LONDON: British government bond yields hit all-time lows for the third consecutive day on Wednesday as worries grew that a weakening global economy would aggravate Europe's debt crisis.
Yields on Italian government bonds have surged to 14-year highs while European shares closed at an 11-month low as a sense of crisis dominated thin, summer trading.
Britain's position outside the euro zone and the government's commitment to fiscal austerity have conferred on gilts a safe-haven status, helping them outperform Bunds in recent months. Norwegian and Swedish government bond prices have also jumped.
Ten-year gilts fell as low as 2.707 percent -- a new record low, and a drop of more than a percentage point since April -- and finished the day 2 basis points down at 2.74 percent.
"In an extreme situation, my feeling is that gilt yields could even go lower," said Russell Silberston, head of interest rate strategy at Investec Asset Management. "There's so much money fleeing peripheral Europe. When capital preservation is key, investors are almost insensitive to yield."
The September gilt future was settled 26 ticks higher at 126.29, outperforming the equivalent Bund future by 25 ticks, and rowing back after two days of underperformance.
The future hit a new contract high of 126.72 as markets digested weak US industrial orders and services PMI data released at 1400 GMT .
Ultra-long gilts led the price gains, with strategists saying they offered the best value to yield-starved investors after several months of underperformance relative to the belly of the curve.
Thirty-year gilt yields fell 6 basis points on the day to 1.31 percent, and briefly touched their lowest level since October last year at 1.268 percent.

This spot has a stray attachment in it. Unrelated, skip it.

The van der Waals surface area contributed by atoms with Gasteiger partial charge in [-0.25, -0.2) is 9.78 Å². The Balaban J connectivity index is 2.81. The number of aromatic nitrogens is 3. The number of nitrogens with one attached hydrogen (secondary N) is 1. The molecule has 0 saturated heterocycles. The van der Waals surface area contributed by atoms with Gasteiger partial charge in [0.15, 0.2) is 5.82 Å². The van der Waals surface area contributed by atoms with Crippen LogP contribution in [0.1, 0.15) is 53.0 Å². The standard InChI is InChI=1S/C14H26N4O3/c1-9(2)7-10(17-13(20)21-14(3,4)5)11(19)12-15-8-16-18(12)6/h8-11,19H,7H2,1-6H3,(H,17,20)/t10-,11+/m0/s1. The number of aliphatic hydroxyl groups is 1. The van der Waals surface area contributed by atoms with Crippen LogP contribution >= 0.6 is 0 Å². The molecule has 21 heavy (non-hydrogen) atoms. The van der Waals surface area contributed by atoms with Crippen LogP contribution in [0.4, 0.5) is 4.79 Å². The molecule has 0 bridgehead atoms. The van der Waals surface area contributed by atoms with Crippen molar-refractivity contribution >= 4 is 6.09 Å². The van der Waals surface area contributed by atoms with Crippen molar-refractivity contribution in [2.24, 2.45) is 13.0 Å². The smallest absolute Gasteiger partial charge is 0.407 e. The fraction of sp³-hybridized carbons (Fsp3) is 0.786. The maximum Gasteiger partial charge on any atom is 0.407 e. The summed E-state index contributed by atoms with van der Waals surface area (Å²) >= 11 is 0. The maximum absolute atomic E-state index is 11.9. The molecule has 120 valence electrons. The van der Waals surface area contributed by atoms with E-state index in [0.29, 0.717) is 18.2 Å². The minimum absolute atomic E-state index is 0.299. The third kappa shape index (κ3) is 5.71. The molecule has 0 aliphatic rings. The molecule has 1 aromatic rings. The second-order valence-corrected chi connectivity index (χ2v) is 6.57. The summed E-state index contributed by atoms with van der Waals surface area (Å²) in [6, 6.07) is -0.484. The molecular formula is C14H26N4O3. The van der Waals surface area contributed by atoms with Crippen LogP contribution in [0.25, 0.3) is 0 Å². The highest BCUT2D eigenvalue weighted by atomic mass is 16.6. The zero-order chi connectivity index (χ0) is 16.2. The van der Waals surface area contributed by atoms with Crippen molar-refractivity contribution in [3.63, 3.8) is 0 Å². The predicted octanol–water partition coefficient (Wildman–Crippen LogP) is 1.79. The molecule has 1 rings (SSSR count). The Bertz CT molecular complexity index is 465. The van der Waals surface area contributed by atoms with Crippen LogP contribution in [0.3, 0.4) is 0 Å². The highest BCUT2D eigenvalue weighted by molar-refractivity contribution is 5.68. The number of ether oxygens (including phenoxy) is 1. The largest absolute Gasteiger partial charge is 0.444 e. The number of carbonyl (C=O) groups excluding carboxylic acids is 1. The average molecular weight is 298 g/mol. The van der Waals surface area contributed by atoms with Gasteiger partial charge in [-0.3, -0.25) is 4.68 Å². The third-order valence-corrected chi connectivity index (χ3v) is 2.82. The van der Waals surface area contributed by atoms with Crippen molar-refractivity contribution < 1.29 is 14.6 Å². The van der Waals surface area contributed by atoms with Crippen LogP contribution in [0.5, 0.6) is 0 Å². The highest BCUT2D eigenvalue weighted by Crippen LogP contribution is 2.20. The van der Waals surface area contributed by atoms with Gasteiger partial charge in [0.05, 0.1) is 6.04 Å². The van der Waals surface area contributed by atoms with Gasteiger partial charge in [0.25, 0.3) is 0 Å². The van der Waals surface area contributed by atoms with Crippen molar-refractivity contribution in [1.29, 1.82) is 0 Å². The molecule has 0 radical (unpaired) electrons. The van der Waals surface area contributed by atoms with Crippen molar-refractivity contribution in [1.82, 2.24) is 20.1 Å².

Leading British shares closed more than 2 percent lower as concerns grew about a global slowdown in services activity -- to which Britain proved a rare exception.
Britain's services sector grew at its fastest pace in the four months in July, but price pressures weakened, supporting the view that the Bank of England could loosen policy further if the storm clouds over the global economy failed to lift.
Lloyds strategist Eric Wand said that at the margins, the stronger services PMI could be behind some of the outperformance of gilts versus bunds and longer-dated gilts versus shorter gilts, as it reduced risks to the British government's fiscal consolidation plans.
But he also said that spreads in both cases had looked too wide even before Wednesday's data, offering scope for outperformance from a technical point of view.
BoE policymakers conclude their two-day monthly meeting at midday on Thursday. Most economists expect no change to policy, but there is an outside chance they will signal a second wave of quantitative easing.
Reports earlier this week showed US manufacturing growth came to a virtual standstill while consumer spending fell for the first time in two years.
Such concerns have also revived worries about the euro zone's heavily indebted peripheral states, which are relying on externally generated demand to offset severe austerity measures at home to help them reduce their debt burden.
Copyright Reuters, 2011